- Cost of health insurance for a 23-year-old = £30.12 per month
- Cost of health insurance for a 24-year-old = £31.00 per month
- Cost of health insurance for a 25-year-old = £33.98 per month
- Cost of health insurance for a 26-year-old = £34.75 per month
- Cost of health insurance for a 27-year-old = £35.69 per month
- Cost of health insurance for a 28-year-old = £37.99 per month
- Cost of health insurance for a 29-year-old = £38.85 per month
- Cost of health insurance for a 30-year-old = £40.96 per month
For our pricing experiment, we've set the following rules:
- The only variable is the person's age
- The person lives in Southampton
- They would like a comprehensive policy with no extras
- They are happy for a £100 excess to be applied to the policy
- The policy will be underwritten on a moratorium basis
- In all cases, we'll select the cheapest policy available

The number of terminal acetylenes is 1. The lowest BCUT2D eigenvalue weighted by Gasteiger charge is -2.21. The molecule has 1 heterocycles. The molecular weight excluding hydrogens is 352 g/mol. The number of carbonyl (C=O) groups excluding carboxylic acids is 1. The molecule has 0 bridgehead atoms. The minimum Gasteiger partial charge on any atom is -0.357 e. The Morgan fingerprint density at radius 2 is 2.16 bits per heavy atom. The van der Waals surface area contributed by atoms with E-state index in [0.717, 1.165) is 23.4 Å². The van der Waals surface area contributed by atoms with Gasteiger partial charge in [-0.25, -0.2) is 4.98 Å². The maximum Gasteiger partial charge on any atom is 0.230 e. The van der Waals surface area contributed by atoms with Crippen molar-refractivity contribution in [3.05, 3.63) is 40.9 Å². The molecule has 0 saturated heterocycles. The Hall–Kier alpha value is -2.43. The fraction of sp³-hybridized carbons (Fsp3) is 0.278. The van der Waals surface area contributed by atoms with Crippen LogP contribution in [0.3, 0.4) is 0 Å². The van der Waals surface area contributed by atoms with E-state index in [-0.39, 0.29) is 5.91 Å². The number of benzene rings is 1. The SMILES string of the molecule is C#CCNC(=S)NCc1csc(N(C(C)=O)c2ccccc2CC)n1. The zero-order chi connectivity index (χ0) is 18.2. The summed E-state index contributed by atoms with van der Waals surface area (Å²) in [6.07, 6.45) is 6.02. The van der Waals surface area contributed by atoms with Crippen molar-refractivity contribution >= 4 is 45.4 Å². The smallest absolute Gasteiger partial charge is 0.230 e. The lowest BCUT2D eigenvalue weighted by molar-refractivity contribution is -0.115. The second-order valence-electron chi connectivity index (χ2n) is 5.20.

Disclaimer: All prices are merely examples; the price you pay for your policy will be different.
Frequently asked questions
How old do I need to be to take out a health insurance policy?
You need to be 18-years of age or older to be the primary applicant for a health insurance policy in the UK. You can, however, still get health insurance if you're younger; it's just that you need to be added to someone else's policy.
Can a 19-year-old get health insurance?
Yes, as long as you are above 18 years of age, you can get health insurance in the UK.
How much is health insurance for a single person?
The price of health insurance varies depending on your age, among other factors, and therefore, it's impossible to provide you with a precise answer to this question.
Should you get health insurance in your 20s?
There's no reason you have to get health insurance in your 20s; however, with it being relatively inexpensive, many people choose to.